The NYT in their news coverage needs to confine the news to reporting of what is happening as objectively as possible. Unfortunately, the NYT tries to give all news makers the benefit of the doubt that they are eminently reasonable people whose motives must be taken as face value to coincide with their stated purpose. For the NYT, you can only question the statements of Trump or other politicians by subjecting those statements to "fact checking". But we can never know for sure what another person is thinking or feeling. So, as a reporting shortcut and a way to bend over backwards to be "fair", the NYT accepts statements and actions by politicians in the most favorable light possible.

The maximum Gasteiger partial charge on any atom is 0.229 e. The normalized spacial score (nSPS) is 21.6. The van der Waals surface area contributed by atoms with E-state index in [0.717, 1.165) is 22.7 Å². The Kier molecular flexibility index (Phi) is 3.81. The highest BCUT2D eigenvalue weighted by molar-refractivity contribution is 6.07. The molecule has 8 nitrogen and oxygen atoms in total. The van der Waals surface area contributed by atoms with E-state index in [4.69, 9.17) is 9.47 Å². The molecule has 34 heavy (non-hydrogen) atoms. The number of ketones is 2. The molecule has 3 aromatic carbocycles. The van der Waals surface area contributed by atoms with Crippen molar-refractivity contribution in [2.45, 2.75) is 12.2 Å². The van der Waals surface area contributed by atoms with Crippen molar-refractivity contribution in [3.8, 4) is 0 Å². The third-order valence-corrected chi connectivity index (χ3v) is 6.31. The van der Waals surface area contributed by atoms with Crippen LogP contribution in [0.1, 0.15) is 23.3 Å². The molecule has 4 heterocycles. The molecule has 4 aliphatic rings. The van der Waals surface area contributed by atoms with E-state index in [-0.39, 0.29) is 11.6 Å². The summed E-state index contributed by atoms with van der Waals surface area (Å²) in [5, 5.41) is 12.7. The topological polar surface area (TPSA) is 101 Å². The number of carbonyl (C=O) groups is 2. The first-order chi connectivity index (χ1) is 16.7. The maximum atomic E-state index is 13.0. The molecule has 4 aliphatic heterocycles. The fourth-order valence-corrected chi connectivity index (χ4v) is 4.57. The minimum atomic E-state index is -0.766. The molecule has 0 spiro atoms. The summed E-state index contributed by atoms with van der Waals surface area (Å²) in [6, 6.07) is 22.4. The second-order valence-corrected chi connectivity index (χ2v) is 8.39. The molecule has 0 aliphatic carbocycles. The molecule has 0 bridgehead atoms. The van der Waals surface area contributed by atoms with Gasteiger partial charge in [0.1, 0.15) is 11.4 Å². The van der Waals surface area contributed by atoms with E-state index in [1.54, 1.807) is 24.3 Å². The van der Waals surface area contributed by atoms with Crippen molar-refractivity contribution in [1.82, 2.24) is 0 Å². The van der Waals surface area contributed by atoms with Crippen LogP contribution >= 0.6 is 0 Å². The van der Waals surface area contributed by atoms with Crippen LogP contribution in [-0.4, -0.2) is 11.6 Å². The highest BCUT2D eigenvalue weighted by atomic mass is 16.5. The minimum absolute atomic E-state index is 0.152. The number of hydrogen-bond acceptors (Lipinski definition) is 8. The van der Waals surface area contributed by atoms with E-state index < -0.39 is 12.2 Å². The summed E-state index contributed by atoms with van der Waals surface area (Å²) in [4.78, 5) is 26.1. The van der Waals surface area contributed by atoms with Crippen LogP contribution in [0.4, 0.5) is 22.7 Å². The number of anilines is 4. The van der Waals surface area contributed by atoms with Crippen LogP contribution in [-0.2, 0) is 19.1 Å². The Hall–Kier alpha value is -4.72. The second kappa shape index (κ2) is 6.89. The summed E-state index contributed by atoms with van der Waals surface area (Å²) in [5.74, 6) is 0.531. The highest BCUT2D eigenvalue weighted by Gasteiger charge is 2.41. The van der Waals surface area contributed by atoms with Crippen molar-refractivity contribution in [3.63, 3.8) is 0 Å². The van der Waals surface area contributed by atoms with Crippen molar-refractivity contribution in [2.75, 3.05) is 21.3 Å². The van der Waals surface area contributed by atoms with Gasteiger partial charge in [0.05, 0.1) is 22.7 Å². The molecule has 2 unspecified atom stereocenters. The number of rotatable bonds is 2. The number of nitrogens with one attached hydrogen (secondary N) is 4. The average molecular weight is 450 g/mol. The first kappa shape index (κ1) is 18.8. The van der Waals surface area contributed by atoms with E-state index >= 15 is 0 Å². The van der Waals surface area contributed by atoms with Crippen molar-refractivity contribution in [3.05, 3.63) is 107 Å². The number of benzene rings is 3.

The story begins with

"WASHINGTON — When President Trump tapped Christopher A. Wray to be his next F.B.I. director, it signaled a clear break from the tenure of James B. Comey, whom Mr. Trump had grown to distrust and eventually fired."

That statement, taken without context that we all know so well, is, on its face, completely absurd. What exactly was so bad about the tenure of Comey that required a "clear break"? Integrity comes to mind as the most likely problem. And "Mr. Trump had grown to distrust..." implies some reason the so-called "Mr." Trump would have good reason to lose confidence in Comey, other than the simple reason that Comey's team of investigators was closing in on the Trump team, especially Flynn and Manafort at that time. So this NYT news piece begins poorly by granting way too much benefit of the doubt to Trump.

It gets worse.

"It seemed Mr. Trump would let his handpicked F.B.I. director do his work unimpeded, giving Mr. Wray some breathing room. “I know that he will again serve his country as a fierce guardian of the law and model of integrity,” the president said in June."